WASHINGTON, D.C. – The Department of the Interior has published its first Equity Action Plan, which outlines the department’s efforts to advance equity through all of its operations, remove barriers to equal opportunity, and deliver resources and benefits equitably to the general public.
The department’s equity plan focuses on three areas with the potential for high equity impact – contracts for businesses with characteristics that align with the definition of underserved communities; discretionary grants to better support tribes in improving long-term sustainable development and quality of life for their members; and addressing barriers to recreation on Interior-managed lands and waters.
“The Biden-Harris administration is mobilizing an all-of-government approach to advance equity and justice across the federal government,” said Secretary Haaland. “As part of those efforts, the Department of the Interior is implementing an ambitious agenda to center justice, equity and inclusion in all our work. We must continue to proactively ensure that historically underrepresented communities benefit from our efforts to address the climate crisis and make our nation’s public lands and waters accessible and welcoming to everyone.”
The Equity Action Plan is a key part of the Interior’s efforts to implement Executive Order 13985, Advancing Racial Equity and Support for Underserved Communities Through the Federal Government, which calls on federal agencies to advance equity by identifying and addressing barriers to equal opportunity that underserved communities may face as a result of some government policies and programs.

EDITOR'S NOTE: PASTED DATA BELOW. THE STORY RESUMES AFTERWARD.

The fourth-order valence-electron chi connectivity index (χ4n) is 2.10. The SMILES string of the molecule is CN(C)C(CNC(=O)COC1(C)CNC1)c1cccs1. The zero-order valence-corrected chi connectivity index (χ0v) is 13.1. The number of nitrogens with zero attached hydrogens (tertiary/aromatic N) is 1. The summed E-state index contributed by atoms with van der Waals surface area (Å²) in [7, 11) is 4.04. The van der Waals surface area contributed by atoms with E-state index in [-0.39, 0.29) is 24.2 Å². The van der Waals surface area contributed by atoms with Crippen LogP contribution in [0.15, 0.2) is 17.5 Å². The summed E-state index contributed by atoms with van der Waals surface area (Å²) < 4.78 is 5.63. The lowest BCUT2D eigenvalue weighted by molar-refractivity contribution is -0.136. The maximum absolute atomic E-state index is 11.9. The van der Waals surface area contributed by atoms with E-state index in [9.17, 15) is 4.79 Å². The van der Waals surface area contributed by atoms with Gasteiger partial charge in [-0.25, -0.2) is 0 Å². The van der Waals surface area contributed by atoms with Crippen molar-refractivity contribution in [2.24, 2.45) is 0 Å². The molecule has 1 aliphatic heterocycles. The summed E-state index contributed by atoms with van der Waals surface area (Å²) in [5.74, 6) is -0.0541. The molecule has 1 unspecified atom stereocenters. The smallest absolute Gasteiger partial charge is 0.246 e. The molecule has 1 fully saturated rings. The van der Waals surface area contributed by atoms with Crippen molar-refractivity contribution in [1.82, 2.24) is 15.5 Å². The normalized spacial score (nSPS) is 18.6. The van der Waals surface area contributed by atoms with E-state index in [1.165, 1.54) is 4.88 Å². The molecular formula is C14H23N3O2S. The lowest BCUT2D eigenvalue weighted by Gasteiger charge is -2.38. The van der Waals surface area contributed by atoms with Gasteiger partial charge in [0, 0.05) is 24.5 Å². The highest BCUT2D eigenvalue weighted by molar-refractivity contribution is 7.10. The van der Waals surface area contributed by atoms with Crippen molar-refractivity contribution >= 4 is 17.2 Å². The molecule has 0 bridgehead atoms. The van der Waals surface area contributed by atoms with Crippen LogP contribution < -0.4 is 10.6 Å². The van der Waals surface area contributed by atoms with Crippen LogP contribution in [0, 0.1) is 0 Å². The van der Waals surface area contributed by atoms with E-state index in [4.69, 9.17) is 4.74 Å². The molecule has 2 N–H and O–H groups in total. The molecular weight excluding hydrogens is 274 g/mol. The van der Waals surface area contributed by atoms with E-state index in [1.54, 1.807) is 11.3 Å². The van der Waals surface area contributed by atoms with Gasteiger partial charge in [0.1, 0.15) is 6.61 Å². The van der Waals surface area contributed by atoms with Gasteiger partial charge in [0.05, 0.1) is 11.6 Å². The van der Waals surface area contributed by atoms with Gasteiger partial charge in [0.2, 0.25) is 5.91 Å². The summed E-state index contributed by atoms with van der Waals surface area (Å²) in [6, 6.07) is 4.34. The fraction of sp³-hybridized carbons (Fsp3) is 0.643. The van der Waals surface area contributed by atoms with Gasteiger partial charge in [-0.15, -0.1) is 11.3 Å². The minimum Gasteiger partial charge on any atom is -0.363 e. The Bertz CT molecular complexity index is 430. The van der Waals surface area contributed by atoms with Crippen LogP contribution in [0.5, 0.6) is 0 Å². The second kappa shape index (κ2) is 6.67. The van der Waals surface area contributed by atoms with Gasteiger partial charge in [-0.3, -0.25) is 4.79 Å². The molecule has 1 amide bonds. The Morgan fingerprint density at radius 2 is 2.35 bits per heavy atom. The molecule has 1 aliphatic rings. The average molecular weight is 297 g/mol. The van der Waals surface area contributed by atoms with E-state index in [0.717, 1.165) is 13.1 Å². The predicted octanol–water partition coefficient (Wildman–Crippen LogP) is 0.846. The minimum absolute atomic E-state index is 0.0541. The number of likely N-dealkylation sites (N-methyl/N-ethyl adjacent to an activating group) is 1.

In February, Secretary Haaland established the first-ever Diversity, Equity, Inclusion and Accessibility (DEIA) Council to incorporate these practices into the Interior’s work across its many bureaus. The DEIA Council will coordinate across the agency to develop and implement policies, programs and initiatives. These will ensure that decision-making processes include input from employees at all levels and serve as a forum for collaboratively identifying and promoting best practices for integrating DEIA across the agency.
The plan builds on the Interior Department’s progress toward delivering on equity and inclusion in the first year of the Biden-Harris administration. Over the last several months, the Department has taken steps to:
- Invest resources from President Biden’s Bipartisan Infrastructure Law in cleaning up legacy pollution, which disproportionately impacts underrepresented communities
- Strengthen tribal communities with federal resources to address pressing issues
- Engage with stakeholders in low-income communities to ensure environmental justice benefits flow to these communities through the Administration’s Justice40 initiative
- Embed equity in land and water conservation programs as well as the America the Beautiful initiative
- Expand access to the National Park System for underserved communities and people with disabilities
As part of those efforts, the department has hosted over a dozen equity listening sessions attended by 1,700 diverse stakeholders across the country.
The Interior Department will continue to gather and consider feedback from internal and external stakeholders, collect and analyze relevant data and information, and review existing policies and processes to inform near-term actions and future equity action plans. Resources, including information on stakeholder engagement and listening sessions, will be available on the agency’s equity website.